Gardeners can have it made in a wide swath of their shade by selecting plants that spread on their own and need little maintenance.

Beds typically look their best when layered with plants of varying heights, color and structure, but one large tree can cast a big enough shadow to intimidate any gardener who might be deterred by the expense of trying to dress up such an area.

If you're patient, you can save money and let the plants do the work.

Before we get to the plants, though, you'll need to do some surveying. If your shady area is under an established tree and you've been covering the area with mulch instead of trying to grow grass, you may be ready to advance directly to Go. Typically, you can begin planting perennials by mid-May, but keep an eye on the 10-day forecast.

If you've got a hardpan surface interrupted by lots of surface tree roots, you're facing a longer-term project to improve your soil. Simply adding several inches of a garden-ready mix to the area may seem to be an easy solution, but that can compromise your tree's health by smothering its surface roots.

Opt, instead, for spreading 2 to 3 inches of organic matter — mulch or compost, or both — as the weather starts to warm. To accelerate the process, top-dress the area again later in the season. Then let nature do its thing.

Depending on your native soil, you might be able to start planting in Year 2, picking several plants of the same type and starting them in groupings. As you keep adding organic matter each year, the soil will become more and more hospitable, allowing these spreaders eventually to cover more space on their own.

While you're waiting for the worms and microorganisms to convert your mulch into garden goodness, consider enhancing the shady area with a focal point — lay a pathway to a bench surrounded by containers with shade annuals. Similar elements include yard art, decorative lights, bird feeders or a water feature.

Now let's talk plants. As mentioned, these will naturalize over time while typically not overwhelming their neighbors. All are hardy to at least Zone 4, some to Zone 3.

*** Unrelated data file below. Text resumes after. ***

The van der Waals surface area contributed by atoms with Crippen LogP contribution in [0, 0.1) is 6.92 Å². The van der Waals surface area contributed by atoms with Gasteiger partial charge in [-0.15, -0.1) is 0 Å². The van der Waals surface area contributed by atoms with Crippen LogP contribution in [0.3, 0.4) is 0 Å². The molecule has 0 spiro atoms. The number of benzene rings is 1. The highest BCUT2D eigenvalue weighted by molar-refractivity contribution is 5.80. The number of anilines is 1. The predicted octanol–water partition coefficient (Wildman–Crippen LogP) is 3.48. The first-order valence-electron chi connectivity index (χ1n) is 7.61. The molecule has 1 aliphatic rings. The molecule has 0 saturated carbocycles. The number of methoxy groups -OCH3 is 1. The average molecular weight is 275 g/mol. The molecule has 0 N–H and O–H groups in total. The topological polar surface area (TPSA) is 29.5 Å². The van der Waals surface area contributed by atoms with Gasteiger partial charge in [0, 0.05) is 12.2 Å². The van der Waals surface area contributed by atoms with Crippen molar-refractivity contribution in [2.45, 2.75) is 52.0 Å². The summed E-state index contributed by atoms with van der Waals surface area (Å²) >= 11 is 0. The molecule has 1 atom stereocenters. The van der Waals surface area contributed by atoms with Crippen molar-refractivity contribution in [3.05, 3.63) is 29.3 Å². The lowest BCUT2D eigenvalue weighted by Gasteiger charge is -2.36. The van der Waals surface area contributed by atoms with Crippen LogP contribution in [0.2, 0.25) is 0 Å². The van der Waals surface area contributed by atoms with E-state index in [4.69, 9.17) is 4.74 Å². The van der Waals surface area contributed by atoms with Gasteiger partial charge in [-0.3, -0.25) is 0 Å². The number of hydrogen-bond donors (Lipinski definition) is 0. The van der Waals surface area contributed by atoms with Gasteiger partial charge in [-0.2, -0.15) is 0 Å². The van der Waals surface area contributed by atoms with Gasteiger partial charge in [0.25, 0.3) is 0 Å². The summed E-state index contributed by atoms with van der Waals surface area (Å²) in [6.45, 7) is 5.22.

These are personal favorites because they just grow, with not a lot of attention:

Brunnera macrophylla (Siberian bugloss): Over the years, hybridizers have developed several eye-candy cultivars, but the straight species Brunnera is a standout nonetheless, a plant I've populated in multiple beds. It brings a spray of forget-me-not-style blue flowers in early spring. As their seeds drop, several new plants will develop from year to year. The distinctive crinkled foliage holds up well.

Chelone lyonii or Chelone obliqua (pink turtlehead): This upright 3-footer has attractive dark green foliage and spreads by rhizomes. In August and September, its pink flowers resemble a turtle's head.

Stylophorum diphyllum (Celandine poppy): This wildflower has a bright yellow flower in early spring and will rebloom into June. It handles heavy shade and wet conditions and can go dormant in dry conditions, although one plant I have growing in afternoon sun actually holds up well.

Polygonatum odoratum 'Variegatum' (Solomon's seal): The Perennial Plant Association's 2013 Perennial Plant of the Year, its unbranched stems have an arched shape with distinctive variegated foliage and tiny bell-shaped flowers in May. Spreads by rhizomes. Excels in both wet and drought conditions, and the foliage turns a pale yellow in the fall.

Pachysandra terminalis: This shrubby evergreen ground cover spreads slowly by rhizomes into a dark green carpet. Though it's best in organically rich soil, it also holds up well in less-than-optimal conditions.

Others plants to consider: anemone, columbine, cranesbill geranium, ajuga and Cardinal flower lobelia.

A word about water and nutrients: Keep in mind that a tree sucks up a lot of both, so be thinking of your shallow-rooted perennials come the dog days of July and August. Setting up a network of soaker hoses is a timesaver and is the preferred irrigation method over less efficient yard sprinklers.